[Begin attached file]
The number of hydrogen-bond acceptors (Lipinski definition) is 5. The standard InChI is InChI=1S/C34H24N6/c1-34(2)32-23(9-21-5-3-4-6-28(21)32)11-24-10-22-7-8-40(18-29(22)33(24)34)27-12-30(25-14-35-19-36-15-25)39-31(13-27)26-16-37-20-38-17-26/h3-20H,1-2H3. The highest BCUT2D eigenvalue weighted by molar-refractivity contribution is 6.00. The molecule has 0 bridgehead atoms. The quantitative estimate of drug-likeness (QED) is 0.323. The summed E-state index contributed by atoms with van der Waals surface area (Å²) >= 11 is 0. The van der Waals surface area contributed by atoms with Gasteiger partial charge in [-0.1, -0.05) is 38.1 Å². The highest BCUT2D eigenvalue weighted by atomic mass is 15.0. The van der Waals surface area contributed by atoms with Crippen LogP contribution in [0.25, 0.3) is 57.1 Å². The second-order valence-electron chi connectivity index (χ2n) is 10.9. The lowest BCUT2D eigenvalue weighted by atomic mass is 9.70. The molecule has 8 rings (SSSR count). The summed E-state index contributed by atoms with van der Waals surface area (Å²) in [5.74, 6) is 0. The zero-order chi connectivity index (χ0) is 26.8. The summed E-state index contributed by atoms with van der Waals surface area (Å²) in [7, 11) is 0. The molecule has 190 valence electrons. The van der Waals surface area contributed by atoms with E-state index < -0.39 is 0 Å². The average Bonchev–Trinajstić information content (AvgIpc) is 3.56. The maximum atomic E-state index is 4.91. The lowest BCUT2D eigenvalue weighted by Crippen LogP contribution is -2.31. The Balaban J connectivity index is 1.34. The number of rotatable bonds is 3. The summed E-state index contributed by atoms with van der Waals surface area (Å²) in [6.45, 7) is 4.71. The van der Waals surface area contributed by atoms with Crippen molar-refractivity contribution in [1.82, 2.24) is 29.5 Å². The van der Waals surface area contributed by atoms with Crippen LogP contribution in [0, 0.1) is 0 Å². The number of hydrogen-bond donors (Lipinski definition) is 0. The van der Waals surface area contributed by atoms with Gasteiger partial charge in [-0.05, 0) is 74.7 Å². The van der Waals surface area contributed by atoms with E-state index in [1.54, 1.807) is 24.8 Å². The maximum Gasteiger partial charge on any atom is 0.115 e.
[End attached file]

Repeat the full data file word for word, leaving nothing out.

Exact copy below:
The number of hydrogen-bond acceptors (Lipinski definition) is 5. The standard InChI is InChI=1S/C34H24N6/c1-34(2)32-23(9-21-5-3-4-6-28(21)32)11-24-10-22-7-8-40(18-29(22)33(24)34)27-12-30(25-14-35-19-36-15-25)39-31(13-27)26-16-37-20-38-17-26/h3-20H,1-2H3. The highest BCUT2D eigenvalue weighted by molar-refractivity contribution is 6.00. The molecule has 0 bridgehead atoms. The quantitative estimate of drug-likeness (QED) is 0.323. The summed E-state index contributed by atoms with van der Waals surface area (Å²) >= 11 is 0. The van der Waals surface area contributed by atoms with Gasteiger partial charge in [-0.1, -0.05) is 38.1 Å². The highest BCUT2D eigenvalue weighted by atomic mass is 15.0. The van der Waals surface area contributed by atoms with Crippen LogP contribution in [0.25, 0.3) is 57.1 Å². The second-order valence-electron chi connectivity index (χ2n) is 10.9. The lowest BCUT2D eigenvalue weighted by atomic mass is 9.70. The molecule has 8 rings (SSSR count). The summed E-state index contributed by atoms with van der Waals surface area (Å²) in [5.74, 6) is 0. The zero-order chi connectivity index (χ0) is 26.8. The summed E-state index contributed by atoms with van der Waals surface area (Å²) in [7, 11) is 0. The molecule has 190 valence electrons. The van der Waals surface area contributed by atoms with E-state index < -0.39 is 0 Å². The average Bonchev–Trinajstić information content (AvgIpc) is 3.56. The maximum atomic E-state index is 4.91. The lowest BCUT2D eigenvalue weighted by Crippen LogP contribution is -2.31. The Balaban J connectivity index is 1.34. The number of rotatable bonds is 3. The summed E-state index contributed by atoms with van der Waals surface area (Å²) in [6.45, 7) is 4.71. The van der Waals surface area contributed by atoms with Crippen molar-refractivity contribution in [1.82, 2.24) is 29.5 Å². The van der Waals surface area contributed by atoms with Crippen LogP contribution in [0, 0.1) is 0 Å². The number of hydrogen-bond donors (Lipinski definition) is 0. The van der Waals surface area contributed by atoms with Gasteiger partial charge in [-0.05, 0) is 74.7 Å². The van der Waals surface area contributed by atoms with E-state index in [1.54, 1.807) is 24.8 Å². The maximum Gasteiger partial charge on any atom is 0.115 e.